BiographyThomas Alan Schwartz is a historian of the foreign relations of the United States, with related interests in Modern European history and the history of international relations. He is the author of America’s Germany: John J. McCloy and the Federal Republic of Germany (Harvard, 1991). The book examines the “dual containment” policy of the United States in Germany, a policy which sought to integrate Germany into the West while using her resources and strength to contain the Soviet Union. This book received the Stuart Bernath Book Prize of the Society of American Foreign Relations, and the Harry S. Truman Book Award, given by the Truman Presidential Library. Schwartz is also the author of Lyndon Johnson and Europe: In the Shadow of Vietnam (Harvard, 2003), which examines the Johnson Administration’s policy toward Europe and assessed the impact of the war in Vietnam on its other foreign policy objectives. He is the co-editor with Matthias Schulz of The Strained Alliance: U.S.-European Relations from Nixon to Carter, (Cambridge University Press, 2009). Professor Schwartz's book, "Henry Kissinger and American Power," is forthcoming in Spring 2020. Schwartz has served as president of the Society of Historians of American Foreign Relations. He served on the United States Department of State’s Historical Advisory Committee as the representative of the Organization of American Historians from 2005-2008. Professor Schwartz presented The 2010 Herbert S. Schell Annual Lecture in American History, "Henry Kissinger, Vietnam, and Iraq: The Problem of Realism in American Foreign Policy," on October 18, 2010.
"I think this was a disaster through and through, and could have been avoided. There was a political motivation to get out by the anniversary of 9/11," says Tom Schwartz, a Vanderbilt University history professor who has written extensively about the intersection of foreign policy and presidential politics.
August 31st, 2021
Vanderbilt University historian Thomas Alan Schwartz noted the country's challenges had changed since the tumultuous tenure of former President Donald Trump. "Our problems are really different now," he said. "I think Joe Biden's America is a calmer, gentler place."
July 3rd, 2021
Thomas Alan Schwartz, professor of history and political science at Vanderbilt University, said the recent flare-up was a “depressing example of how … domestic politics” can drive a violent escalation.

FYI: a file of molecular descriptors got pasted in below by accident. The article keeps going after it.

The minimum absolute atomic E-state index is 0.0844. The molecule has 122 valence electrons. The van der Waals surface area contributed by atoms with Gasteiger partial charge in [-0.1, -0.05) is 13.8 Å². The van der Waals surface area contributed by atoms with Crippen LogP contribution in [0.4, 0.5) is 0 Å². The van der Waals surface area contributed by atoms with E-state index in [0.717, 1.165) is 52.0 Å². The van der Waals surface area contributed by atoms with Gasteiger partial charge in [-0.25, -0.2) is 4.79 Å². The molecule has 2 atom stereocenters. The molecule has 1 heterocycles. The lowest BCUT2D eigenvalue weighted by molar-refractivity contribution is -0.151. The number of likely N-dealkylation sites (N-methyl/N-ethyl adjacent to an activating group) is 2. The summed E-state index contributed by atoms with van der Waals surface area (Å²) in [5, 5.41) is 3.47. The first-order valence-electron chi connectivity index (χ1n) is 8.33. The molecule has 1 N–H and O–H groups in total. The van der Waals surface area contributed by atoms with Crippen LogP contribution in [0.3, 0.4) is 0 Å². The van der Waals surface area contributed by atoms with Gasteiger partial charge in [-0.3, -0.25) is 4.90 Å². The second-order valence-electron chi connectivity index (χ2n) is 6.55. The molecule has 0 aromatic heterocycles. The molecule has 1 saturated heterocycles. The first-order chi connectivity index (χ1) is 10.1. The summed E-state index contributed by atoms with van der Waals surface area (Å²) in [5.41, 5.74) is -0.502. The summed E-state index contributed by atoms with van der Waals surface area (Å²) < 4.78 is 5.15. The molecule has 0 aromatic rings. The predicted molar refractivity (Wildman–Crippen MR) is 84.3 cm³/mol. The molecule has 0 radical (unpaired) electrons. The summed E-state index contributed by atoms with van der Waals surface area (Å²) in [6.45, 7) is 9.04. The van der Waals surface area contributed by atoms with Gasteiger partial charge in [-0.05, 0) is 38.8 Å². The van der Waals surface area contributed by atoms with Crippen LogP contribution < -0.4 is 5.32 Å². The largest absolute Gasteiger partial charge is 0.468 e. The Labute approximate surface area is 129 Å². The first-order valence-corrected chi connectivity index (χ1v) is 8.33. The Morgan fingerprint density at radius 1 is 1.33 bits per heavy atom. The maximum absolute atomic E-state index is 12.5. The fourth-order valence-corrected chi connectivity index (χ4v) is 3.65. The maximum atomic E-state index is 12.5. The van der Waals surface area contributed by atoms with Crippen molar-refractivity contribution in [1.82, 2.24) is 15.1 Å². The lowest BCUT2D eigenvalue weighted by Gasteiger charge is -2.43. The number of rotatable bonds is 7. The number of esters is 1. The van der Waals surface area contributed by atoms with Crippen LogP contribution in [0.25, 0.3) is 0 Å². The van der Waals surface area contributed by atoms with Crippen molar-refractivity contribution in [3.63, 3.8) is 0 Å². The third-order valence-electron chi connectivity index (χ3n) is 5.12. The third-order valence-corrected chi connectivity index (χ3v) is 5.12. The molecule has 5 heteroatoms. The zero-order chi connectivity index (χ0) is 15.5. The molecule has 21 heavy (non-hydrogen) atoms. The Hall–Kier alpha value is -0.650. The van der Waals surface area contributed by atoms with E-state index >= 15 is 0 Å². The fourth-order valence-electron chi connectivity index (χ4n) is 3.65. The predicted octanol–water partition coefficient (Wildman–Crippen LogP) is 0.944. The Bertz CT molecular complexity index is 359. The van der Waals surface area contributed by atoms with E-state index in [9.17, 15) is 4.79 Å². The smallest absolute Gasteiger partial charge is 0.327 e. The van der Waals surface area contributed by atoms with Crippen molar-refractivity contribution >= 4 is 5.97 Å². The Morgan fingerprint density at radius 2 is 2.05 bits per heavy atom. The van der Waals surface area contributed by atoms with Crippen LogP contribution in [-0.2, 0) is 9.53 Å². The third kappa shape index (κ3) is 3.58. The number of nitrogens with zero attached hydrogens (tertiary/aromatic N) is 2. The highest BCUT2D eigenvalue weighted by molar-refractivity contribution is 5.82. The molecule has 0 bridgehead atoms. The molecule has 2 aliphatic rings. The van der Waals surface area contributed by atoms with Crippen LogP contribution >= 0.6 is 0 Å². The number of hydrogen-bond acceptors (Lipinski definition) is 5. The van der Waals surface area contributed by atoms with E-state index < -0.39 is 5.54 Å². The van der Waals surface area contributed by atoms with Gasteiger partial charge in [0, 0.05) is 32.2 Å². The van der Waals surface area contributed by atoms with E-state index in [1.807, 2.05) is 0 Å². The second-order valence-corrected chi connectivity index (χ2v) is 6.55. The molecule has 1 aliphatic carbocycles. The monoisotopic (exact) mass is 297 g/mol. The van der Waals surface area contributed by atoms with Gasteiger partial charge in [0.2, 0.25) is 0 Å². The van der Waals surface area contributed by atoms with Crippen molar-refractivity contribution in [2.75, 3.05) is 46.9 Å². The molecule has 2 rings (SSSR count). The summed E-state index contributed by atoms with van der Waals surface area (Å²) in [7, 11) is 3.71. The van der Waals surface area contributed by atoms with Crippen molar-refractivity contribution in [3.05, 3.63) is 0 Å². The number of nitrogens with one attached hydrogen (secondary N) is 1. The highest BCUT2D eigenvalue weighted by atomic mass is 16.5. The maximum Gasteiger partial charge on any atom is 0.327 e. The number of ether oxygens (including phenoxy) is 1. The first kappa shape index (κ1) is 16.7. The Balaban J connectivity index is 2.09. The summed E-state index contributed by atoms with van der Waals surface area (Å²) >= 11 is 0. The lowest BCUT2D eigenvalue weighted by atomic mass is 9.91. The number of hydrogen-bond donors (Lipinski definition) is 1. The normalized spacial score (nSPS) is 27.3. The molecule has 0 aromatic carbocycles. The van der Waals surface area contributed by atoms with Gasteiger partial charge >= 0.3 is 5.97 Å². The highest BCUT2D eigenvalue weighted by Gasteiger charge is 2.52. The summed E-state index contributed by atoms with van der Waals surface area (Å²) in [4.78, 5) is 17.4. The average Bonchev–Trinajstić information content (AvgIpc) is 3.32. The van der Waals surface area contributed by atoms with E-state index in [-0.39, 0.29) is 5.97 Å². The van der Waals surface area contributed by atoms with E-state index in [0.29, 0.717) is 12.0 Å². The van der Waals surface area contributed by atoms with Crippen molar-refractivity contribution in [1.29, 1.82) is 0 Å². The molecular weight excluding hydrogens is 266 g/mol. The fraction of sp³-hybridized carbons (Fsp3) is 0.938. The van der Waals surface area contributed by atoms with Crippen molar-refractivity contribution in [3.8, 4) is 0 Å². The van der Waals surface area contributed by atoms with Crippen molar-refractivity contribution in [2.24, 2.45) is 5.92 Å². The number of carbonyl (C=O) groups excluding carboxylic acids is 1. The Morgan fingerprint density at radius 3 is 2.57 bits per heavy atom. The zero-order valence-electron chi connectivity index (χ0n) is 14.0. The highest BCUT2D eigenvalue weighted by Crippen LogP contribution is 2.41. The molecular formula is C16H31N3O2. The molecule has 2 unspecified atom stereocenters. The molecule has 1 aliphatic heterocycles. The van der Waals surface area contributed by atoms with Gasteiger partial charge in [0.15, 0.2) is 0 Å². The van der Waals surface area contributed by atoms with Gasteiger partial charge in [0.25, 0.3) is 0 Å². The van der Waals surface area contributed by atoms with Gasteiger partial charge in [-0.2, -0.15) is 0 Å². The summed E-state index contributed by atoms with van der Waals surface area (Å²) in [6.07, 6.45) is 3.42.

May 20th, 2021
As awful as Wednesday was, "I actually agree with the hypothesis that this is a real opportunity for him," says Tom Schwartz, a history professor at Vanderbilt University. "I think he can come in and appeal to unity, to the sense of wanting calm."
January 8th, 2021
The "S" word is a charge Republicans have leveled against Democrats for decades, says Thomas Alan Schwartz, a Vanderbilt University history and political science professor. "Democrats have tended, through regulation and other ways, to be more empowering of the federal government and in regulating the economy than the Republicans," Schwartz says, "and this has been called socialism."
August 25th, 2020
Trump not the first president to be infected in a pandemic, Woodrow Wilson was in the same spot a century ago.“Wilson’s wife was able to conceal his illness by setting up a bubble around him,” Thomas Schwartz, a professor of history at Vanderbilt University, told NBC News. “They explained the disease as coming from overwork, something people would have believed as Wilson was known to be a workaholic.”
October 2nd, 2020
Thomas Schwartz, professor of history and political science at Vanderbilt University, on how the President Trump impeachment process compares to the process used with Presidents Clinton and Nixon.
October 31st, 2019
“He’d been proclaiming his innocence and suddenly they’ve got this evidence showing he’s been lying all this time,” said Thomas Schwartz, a history and political science professor at Vanderbilt University. “We don’t have the equivalent of that now.”
October 5th, 2019
Trump will likely survive his primary challenge from Joe Walsh — but history suggests that it could hurt him in the general election"I find it hard to see him as a serious challenge, electorally at least," Vanderbilt University political science and history Professor Tom Schwartz said of Walsh in a Tuesday phone interview with Insider. "There's not a lot of room to run to Trump's right in a way that Walsh is trying to do," Schwartz said. "Where Walsh could be interesting is the fact that he is media-savvy and he might be able to provoke Trump ... and get a reaction from him."
September 23rd, 2019
Former special counsel Robert Mueller's testimony, like his report, promises an ink-blot test for partisansPresident Donald Trump and his Republican allies in Congress have spent more than two years questioning the basis of the investigation derided as a witch hunt into Russian interference in the 2016 election.
July 23rd, 2019
Ph.D., Harvard University
A.M., Harvard University
M.A., Oxford University
A.B., Columbia University
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